An investigation has been opened by the Centers for Disease Control and Prevention into the death of an Oregon woman who received the Johnson & Johnson vaccine, the Oregon Health Authority announced on Thursday.

According to the agency, the woman, who was in her 50s, received the single-dose Johnson & Johnson COVID vaccine before the Food and Drug Administration recommended that the shot be paused, following at least six reports of rare brain blood clot cases in women on April 13.

The FDA and the CDC are meeting on Friday to decide whether to greenlight Johnson & Johnson’s COVID vaccine with a possible warning. There has been no confirmation that the six blood clot cases reported were connected to the vaccine. But OHA said the woman’s death will be used as evidence in the review of the vaccine’s evaluation.

The six confirmed cases of the rare brain blood clots - cerebral venous sinus thrombosis – included women aged 18 to 48, with one woman dying of the disorder and another in critical condition.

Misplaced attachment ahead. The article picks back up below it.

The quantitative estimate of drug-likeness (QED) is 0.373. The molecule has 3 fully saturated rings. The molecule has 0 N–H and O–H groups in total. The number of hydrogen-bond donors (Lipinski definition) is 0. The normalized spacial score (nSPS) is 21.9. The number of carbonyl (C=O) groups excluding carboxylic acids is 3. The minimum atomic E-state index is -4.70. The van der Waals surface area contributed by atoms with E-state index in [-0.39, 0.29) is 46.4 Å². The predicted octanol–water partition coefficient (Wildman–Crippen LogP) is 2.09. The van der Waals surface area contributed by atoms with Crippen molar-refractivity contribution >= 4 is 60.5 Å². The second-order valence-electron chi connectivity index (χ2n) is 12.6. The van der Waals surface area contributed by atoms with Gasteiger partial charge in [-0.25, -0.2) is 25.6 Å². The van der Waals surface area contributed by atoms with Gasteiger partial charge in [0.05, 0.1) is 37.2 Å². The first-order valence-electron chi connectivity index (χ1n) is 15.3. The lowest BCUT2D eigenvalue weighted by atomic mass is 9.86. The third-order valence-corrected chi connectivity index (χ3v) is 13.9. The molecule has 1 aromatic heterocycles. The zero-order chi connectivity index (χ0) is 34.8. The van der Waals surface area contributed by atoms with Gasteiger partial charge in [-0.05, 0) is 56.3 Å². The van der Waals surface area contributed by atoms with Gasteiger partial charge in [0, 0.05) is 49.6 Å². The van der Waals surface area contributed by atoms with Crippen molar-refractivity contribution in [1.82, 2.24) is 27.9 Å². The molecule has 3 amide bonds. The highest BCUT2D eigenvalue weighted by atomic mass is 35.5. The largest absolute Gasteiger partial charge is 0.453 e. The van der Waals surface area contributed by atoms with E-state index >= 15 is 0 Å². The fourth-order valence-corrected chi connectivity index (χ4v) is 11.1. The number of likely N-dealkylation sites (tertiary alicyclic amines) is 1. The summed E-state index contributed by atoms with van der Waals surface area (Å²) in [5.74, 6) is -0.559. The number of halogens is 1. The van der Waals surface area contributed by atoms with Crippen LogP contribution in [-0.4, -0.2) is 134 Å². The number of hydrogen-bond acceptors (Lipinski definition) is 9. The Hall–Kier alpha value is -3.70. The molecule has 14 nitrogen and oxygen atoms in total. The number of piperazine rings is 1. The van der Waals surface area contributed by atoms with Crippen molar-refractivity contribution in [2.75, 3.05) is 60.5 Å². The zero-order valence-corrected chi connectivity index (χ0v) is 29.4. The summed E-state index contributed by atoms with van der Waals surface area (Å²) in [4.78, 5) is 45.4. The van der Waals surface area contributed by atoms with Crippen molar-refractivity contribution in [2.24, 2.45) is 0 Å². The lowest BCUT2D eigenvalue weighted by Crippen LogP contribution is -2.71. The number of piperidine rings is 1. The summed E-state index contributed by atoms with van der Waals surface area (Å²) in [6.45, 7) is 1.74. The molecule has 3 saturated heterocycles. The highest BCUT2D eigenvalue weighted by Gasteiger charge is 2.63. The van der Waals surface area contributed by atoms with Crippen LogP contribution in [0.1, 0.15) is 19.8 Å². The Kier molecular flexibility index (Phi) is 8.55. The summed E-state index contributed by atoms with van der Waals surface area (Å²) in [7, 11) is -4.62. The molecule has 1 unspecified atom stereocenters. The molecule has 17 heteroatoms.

According to the Oregon Health Authority, it is not conclusive that the woman’s death is related to the Johnson & Johnson vaccine at this point, and it cannot be concluded until the investigation is complete.

However, the woman did develop a rare but serious blood clot two weeks after receiving her vaccination, presenting very low platelets.

The woman’s symptoms were consistent with the other cases that are being looked at by the CDC and FDA, according to Dr. Shimi Sharief, the senior health advisor for the Oregon Health Authority, the New York Post reported.

Prior to the FDA pause of the Johnson & Johnson vaccine, about 7.5 million doses of the one-dose shot had been administered in the U.S. with more than 87,000 doses inoculated in Oregon, OHA said.

As of Friday, the CDC said that over 89.2 million people had been fully vaccinated, accounting for 26.9% of the American population.

The Johnson & Johnson vaccine will be the fourth shot authorized by the European Union
The Johnson & Johnson vaccine will be the fourth shot authorized by the European Union AFP / KAMIL KRZACZYNSKI